Where you at, Cherrell??
Cherrell Brown is a community organizer and educator living in North Carolina. She is involved with several grassroots organizations working towards ending police and economic violence, and she teaches direct action trainings and community organizing 101. Y’all may know her best from Twitter where she takes control of the social media space the same way she does the streets—to push back against police violence and gender inequality, destroy respectability politics and celebrate Blackness in all its complexities.
#WeBuiltThis: How did you get involved in Black liberation work?
Cherrell Brown: I got involved in Black liberation work through the Beloved Community Center in Greensboro, North Carolina. It’s really a historical place, and a radicalizing space for many of the students. They found me, as a young, angry, college student popping off at city council meetings, affirmed that my anger was righteous and had a place, and then they taught me how to make use of it. They taught me how to organize. We worked on GOTV campaigns, police accountability, and environmental racism.
“How can I not have joy when I’m being so loved and so cared for in a community so leaderful?”
WBT: How do you engage the electoral process in your work, and why do you find it important?
CB: I understand the frustrations of those who have disengaged with the entire political process, those who are tired of being told to defer in their anguish to voting. I believe elections are a way for us to collectively decide under which conditions we organize. The inside/outside game is important. I know what Black liberation looks like, and it’s a long journey we’ve been on for quite some time. As an organizer, I’m interested in the question of how we survive that journey. It means keeping in mind our transformation goals beyond our current political system, while making a way for our people to live while we’re still here. I think, pragmatically, those elected closest to us are most important to engage with.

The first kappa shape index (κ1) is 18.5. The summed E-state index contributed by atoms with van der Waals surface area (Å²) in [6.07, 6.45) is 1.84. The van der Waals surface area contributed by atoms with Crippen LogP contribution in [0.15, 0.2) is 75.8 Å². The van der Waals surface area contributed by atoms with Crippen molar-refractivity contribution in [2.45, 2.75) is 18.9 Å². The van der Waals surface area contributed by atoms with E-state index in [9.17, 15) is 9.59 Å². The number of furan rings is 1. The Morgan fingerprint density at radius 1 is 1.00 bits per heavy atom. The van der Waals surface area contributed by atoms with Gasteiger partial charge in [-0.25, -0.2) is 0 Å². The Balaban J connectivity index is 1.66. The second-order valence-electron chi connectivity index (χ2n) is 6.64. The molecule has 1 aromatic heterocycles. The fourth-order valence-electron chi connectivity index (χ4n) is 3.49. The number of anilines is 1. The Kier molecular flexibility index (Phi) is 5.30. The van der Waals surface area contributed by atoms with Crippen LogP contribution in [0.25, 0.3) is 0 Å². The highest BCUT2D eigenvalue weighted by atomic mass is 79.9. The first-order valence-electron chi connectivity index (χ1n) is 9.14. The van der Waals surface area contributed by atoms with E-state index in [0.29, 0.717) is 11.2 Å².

WBT: #WeBuiltThis believes in the idea of “payday” espoused by Malcolm X—a day in which Black folk can truly live free in a nation literally built on our backs. What does this day look like to you?
CB: This looks like a day where capitalism has tumbled; where ALL black lives are valued and affirmed; where what has been gained off the backs of Black folks has been given back; and land goes back to the indigenous people to whom it belongs. Most of all—where all of us can feel safe.
WBT: Every day, we’re inundated with grisly footage and callous rhetoric reflecting that our lives and our bodies are detested by our country. How do you find joy amidst this?
CB: In those I organize with—I look at them, and am reminded how much I need them to survive; how lucky I am to exist in a world where there is Alicia, Kim, Thenjiwe, Charlene, Elle Hearns, Brittney, Ashley, Patrisse, Merv, Ash-Lee, Opal, Aja, Ciara, Darnell, Marc, April, and so on, and so on, and so many I can’t name them all. And that brings me joy. To know that these brilliant people are fighting for my life, how can I not have joy when I’m being so loved and so cared for in a community so leaderful?
WBT: What is something you want to express to people who criticize Black youth and our enthusiasm about or engagement of the election?
CB: That Black anger is righteous. That abstaining, however you feel about it, is a political statement and we have to engage with it as such. We must continue to build ways to hold those we elected accountable, and remember that wherever we fall on the spectrum of political engagement, it is our duty to hold all of our people.